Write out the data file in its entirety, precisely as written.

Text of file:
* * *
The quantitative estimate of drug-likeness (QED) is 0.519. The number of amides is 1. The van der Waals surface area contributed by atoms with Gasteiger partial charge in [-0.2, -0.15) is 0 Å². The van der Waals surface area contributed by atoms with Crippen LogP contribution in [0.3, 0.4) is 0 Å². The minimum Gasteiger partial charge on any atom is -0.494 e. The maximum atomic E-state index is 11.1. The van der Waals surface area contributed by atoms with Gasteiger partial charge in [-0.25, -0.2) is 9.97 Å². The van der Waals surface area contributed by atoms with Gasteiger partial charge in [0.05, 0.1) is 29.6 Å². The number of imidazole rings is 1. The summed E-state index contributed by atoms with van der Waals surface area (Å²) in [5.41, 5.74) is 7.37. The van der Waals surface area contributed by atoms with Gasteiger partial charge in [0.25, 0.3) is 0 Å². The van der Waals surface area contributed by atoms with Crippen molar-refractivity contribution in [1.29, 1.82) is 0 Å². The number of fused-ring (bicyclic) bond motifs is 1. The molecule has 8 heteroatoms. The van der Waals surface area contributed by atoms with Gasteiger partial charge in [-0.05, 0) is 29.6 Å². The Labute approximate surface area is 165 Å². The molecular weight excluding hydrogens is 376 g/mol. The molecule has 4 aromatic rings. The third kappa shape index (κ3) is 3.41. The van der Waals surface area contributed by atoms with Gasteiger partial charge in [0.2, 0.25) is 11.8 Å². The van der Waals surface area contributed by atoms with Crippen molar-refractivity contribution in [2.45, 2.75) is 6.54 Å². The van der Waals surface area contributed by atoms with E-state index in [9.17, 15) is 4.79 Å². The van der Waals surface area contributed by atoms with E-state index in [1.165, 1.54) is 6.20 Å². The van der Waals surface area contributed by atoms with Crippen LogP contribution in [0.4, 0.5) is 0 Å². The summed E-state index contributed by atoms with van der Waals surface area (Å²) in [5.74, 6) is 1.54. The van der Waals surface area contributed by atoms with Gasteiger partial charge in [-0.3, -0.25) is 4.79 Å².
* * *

The quantitative estimate of drug-likeness (QED) is 0.519. The number of amides is 1. The van der Waals surface area contributed by atoms with Gasteiger partial charge in [-0.2, -0.15) is 0 Å². The van der Waals surface area contributed by atoms with Crippen LogP contribution in [0.3, 0.4) is 0 Å². The minimum Gasteiger partial charge on any atom is -0.494 e. The maximum atomic E-state index is 11.1. The van der Waals surface area contributed by atoms with Gasteiger partial charge in [-0.25, -0.2) is 9.97 Å². The van der Waals surface area contributed by atoms with Gasteiger partial charge in [0.05, 0.1) is 29.6 Å². The number of imidazole rings is 1. The summed E-state index contributed by atoms with van der Waals surface area (Å²) in [5.41, 5.74) is 7.37. The van der Waals surface area contributed by atoms with Gasteiger partial charge in [0.25, 0.3) is 0 Å². The van der Waals surface area contributed by atoms with Crippen molar-refractivity contribution in [1.29, 1.82) is 0 Å². The number of fused-ring (bicyclic) bond motifs is 1. The molecule has 8 heteroatoms. The van der Waals surface area contributed by atoms with Gasteiger partial charge in [-0.05, 0) is 29.6 Å². The Labute approximate surface area is 165 Å². The molecular weight excluding hydrogens is 376 g/mol. The molecule has 4 aromatic rings. The third kappa shape index (κ3) is 3.41. The van der Waals surface area contributed by atoms with Gasteiger partial charge in [0.2, 0.25) is 11.8 Å². The van der Waals surface area contributed by atoms with Crippen molar-refractivity contribution in [2.45, 2.75) is 6.54 Å². The van der Waals surface area contributed by atoms with E-state index in [9.17, 15) is 4.79 Å². The van der Waals surface area contributed by atoms with E-state index in [1.165, 1.54) is 6.20 Å². The van der Waals surface area contributed by atoms with Crippen LogP contribution in [0.4, 0.5) is 0 Å². The summed E-state index contributed by atoms with van der Waals surface area (Å²) in [5.74, 6) is 1.54. The van der Waals surface area contributed by atoms with Gasteiger partial charge in [-0.3, -0.25) is 4.79 Å².